Most of China’s 1.4 billion people have no religious affiliation, and fewer than 7 percent are monotheists. Is there any reason to believe that China is a less moral place than the United States, where 70.6 percent profess to be Christians?
I get the point Boot is trying to make here, but feel like he bungled it with that question. Unsurprisingly, people have been dunking on him all weekend over this. Ordinarily, this would give me great pleasure, but I think the question he asks merits some consideration.

A charitable reading of his argument would be that ordinary Chinese atheists are, on the balance, no less moral than ordinary religious Americans. Although the Chinese govt. continues to commit atrocities against minorities such as the Uighur, regular people do not.

In a totalitarian society ruled by a brutal regime, the govt. must be regarded as being more culpable for atrocious policies enacted by ordinary citizens than may be the case in freer societies (eg. the US, where govt. employees voluntarily enforce morally abhorrent policies & norms). But the Chinese govt. is itself composed of individuals who are morally culpable for govt. atrocities. Its enforcers, too, share some of the culpability; many no doubt take pleasure in their repugnant work.

Beyond policy matters, there are disturbing differences wrt social norms that sustain eg. the preferential abortion of female fetuses, and (perhaps as a consequence), an abhorrent trade in kidnapped women from other countries in the region. Animals are abused all over the world, but few observers would dispute that the US would come out ahead in a comparison with China wrt the treatment of animals. The worst treatment endured by animals in the US is almost certainly better than the worst they'd endure in China.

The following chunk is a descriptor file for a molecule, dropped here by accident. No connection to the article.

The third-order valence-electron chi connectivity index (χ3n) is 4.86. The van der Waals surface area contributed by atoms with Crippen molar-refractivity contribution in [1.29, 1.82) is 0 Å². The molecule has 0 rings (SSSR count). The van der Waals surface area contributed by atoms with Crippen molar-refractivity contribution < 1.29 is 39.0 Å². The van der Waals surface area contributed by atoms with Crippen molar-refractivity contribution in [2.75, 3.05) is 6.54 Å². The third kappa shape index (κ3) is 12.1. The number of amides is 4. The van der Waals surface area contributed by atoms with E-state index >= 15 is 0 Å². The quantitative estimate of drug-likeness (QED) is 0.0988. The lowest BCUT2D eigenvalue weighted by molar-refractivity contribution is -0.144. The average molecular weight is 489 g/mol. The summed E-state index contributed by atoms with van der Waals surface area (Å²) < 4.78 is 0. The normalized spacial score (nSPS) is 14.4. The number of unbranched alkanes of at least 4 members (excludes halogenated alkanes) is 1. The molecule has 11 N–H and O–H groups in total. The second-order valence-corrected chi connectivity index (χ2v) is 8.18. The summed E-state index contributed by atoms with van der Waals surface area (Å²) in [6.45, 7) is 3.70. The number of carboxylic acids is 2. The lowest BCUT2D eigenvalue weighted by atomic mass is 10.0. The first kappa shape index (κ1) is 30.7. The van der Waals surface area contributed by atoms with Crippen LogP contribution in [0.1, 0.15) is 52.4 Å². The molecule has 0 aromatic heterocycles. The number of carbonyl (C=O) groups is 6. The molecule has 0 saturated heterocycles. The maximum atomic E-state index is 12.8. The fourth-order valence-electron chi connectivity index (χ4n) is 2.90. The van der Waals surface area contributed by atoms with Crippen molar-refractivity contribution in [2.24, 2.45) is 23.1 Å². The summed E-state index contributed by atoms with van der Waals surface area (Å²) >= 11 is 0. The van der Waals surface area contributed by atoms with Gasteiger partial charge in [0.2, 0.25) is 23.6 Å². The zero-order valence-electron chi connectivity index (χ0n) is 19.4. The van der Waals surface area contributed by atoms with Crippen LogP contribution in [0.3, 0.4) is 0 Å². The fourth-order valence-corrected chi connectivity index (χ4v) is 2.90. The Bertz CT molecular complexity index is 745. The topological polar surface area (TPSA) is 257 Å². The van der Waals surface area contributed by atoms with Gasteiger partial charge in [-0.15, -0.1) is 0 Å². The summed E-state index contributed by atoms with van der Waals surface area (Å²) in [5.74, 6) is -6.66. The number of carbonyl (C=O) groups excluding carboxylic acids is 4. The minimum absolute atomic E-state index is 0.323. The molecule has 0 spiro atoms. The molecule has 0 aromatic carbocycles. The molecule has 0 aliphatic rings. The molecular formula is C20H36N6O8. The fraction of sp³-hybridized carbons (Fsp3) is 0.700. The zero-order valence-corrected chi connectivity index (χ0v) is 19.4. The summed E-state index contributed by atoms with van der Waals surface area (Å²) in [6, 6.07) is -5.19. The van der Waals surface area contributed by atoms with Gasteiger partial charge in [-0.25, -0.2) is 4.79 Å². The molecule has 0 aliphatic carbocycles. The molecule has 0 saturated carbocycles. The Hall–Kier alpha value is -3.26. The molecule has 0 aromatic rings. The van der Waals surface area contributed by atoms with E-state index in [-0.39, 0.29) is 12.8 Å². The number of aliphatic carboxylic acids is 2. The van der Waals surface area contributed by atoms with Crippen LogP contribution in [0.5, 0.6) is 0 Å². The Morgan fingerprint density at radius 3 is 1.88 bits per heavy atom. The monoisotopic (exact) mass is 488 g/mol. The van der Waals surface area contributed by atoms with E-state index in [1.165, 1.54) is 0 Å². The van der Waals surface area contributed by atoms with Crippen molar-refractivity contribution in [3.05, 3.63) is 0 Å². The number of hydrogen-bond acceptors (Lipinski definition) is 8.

Some other differences (eg. wrt labour rights, pollution, corruption, racism) may be more debatable. And one can certainly discuss the culpability of ordinary American citizens in terrible crimes and misfortunes enabled by their support for various harmful policies & ideals.

Obviously religiosity is not a guarantor of morality, nor is atheism in and of itself a corruptr of morality. A moral Christian individual isn't much more or less moral than a moral Atheist individual; these labels don't help you determine whether or not a person is moral. But, when all is said and done, in a comparison between the US and China, I believe US society as a whole--as a system--is more moral, although I also believe religion has little to do with it these days.